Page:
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March 8, 2017

SCOback Movie of the Week: Whale Rider

by Charles Lott, Online Features Editor
Each week on the SCOback Movie of the Week, we'll feature and review one must-watch throwback film. Stay up to date with the selected film every week to be immersed in some awesome old movies.

Whale Rider is the story of Paikea (Keisha Castle-Hughes), a Maori girl who must fight for her rights and for her culture. According to legend, the Maori came to New Zealand from the island of Hawaii on the backs of whales. This awesome culture has been steadily deteriorating, and Paikea's tribe is held together only by her grandfather, Koro (Rawiri Paratene).

Koro is looking for his successor as tribal chieftain, someone to revitalize the town and to encourage the youth of the village to be true to their roots. He doesn't believe in his granddaughter Paikea's ability to lead the tribe because she is a girl. She must prove her worth to him over the course of the movie through her interactions with other Maori and by showing inner strength.

This movie is a great study of a culture and a people little-known to many Americans. The Maori are a people known for their bug-eyed, long-tongued expressions when going to war. What isn't so well known is the group's struggles with contemporary issues like sexism, drugs and alcohol, all of which are tearing at the fabric of Maori society. This movie is strikingly accurate in its representation of the ethnic group. While most of the main characters are played by actors from New Zealand, all of the extras are actual Maori people, and they were instrumental in the creation of the film, making sure everything was true.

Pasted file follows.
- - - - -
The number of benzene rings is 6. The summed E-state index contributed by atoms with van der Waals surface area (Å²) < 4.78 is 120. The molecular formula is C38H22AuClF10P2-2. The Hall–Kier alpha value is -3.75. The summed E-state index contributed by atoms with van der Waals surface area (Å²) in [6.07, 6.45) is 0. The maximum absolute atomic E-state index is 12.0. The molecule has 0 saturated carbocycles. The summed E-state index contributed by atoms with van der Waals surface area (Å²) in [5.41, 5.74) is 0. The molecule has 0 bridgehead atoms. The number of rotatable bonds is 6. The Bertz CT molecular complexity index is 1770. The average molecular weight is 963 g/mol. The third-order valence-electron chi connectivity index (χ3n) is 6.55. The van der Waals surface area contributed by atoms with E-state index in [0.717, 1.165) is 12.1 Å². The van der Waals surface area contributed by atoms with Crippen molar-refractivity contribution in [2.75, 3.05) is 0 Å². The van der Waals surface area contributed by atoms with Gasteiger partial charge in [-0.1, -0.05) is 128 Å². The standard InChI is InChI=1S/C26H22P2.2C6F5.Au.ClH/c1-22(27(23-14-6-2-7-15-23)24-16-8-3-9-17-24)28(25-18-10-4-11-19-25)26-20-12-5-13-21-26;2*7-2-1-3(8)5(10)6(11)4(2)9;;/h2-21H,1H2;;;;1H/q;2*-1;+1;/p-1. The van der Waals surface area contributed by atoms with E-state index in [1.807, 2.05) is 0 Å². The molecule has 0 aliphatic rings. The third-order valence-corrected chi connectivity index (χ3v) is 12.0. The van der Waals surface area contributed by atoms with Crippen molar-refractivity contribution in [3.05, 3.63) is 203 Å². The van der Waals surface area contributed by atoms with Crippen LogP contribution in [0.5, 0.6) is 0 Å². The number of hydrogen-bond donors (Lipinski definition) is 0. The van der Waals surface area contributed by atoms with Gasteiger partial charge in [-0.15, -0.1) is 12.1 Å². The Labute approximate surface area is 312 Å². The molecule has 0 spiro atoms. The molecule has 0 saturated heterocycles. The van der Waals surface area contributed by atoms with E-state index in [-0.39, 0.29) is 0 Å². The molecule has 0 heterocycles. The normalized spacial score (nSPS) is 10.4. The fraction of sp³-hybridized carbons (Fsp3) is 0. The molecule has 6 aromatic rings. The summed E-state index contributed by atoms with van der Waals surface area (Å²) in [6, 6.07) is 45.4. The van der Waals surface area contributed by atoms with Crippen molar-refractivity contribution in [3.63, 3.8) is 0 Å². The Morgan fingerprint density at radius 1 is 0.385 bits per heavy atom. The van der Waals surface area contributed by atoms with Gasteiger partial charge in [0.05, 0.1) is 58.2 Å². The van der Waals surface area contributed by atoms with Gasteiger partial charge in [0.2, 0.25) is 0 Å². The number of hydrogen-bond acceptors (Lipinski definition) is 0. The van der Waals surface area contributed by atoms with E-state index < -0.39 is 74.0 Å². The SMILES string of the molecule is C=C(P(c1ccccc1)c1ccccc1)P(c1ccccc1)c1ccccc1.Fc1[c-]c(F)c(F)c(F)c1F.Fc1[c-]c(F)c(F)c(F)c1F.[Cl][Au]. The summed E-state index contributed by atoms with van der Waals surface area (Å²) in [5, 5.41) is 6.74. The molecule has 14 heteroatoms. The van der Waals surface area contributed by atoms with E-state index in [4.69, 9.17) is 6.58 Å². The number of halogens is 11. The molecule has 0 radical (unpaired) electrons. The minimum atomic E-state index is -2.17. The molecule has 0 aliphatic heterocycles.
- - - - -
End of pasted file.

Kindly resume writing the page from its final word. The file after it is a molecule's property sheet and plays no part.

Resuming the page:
The cinematography of Whale Rider brings the movie to life. Courtesy of IMDb
The cinematography of Whale Rider brings the movie to life.

Another thing that makes this film so unique is the setting. Filmed on location in New Zealand, the ocean cliffs and grassy fields make for a gorgeous backdrop. Camera shots of real whales swimming through the ocean, exuding size and power, add to both the beauty and suspense of the story. All of these natural aspects are punctuated by music played by real Maori shell flutes, a haunting instrument that is effective for such a coming-of-age tale.

One final piece of the puzzle that is Whale Rider is the acting. Castle-Hughes is amazing in her debut role as Paikea, showing remarkable talent and poise for a first-time child actor. Paratene is menacing, glaring and beating his chest like a real Maori warrior, and sending chills of fear down the spines of viewers.

Whale Rider is unlike most modern blockbuster movies. The lilting soundtrack and slow panning shots of nature don't lend themselves to popcorn and texting while glancing occasionally up at the screen. Be immersed in the beauty of Maori culture and New Zealand, identify with Paikea in her struggle for equality and culture, and get ready to gasp at one of the coolest climaxes in any movie ever. It's in the title.



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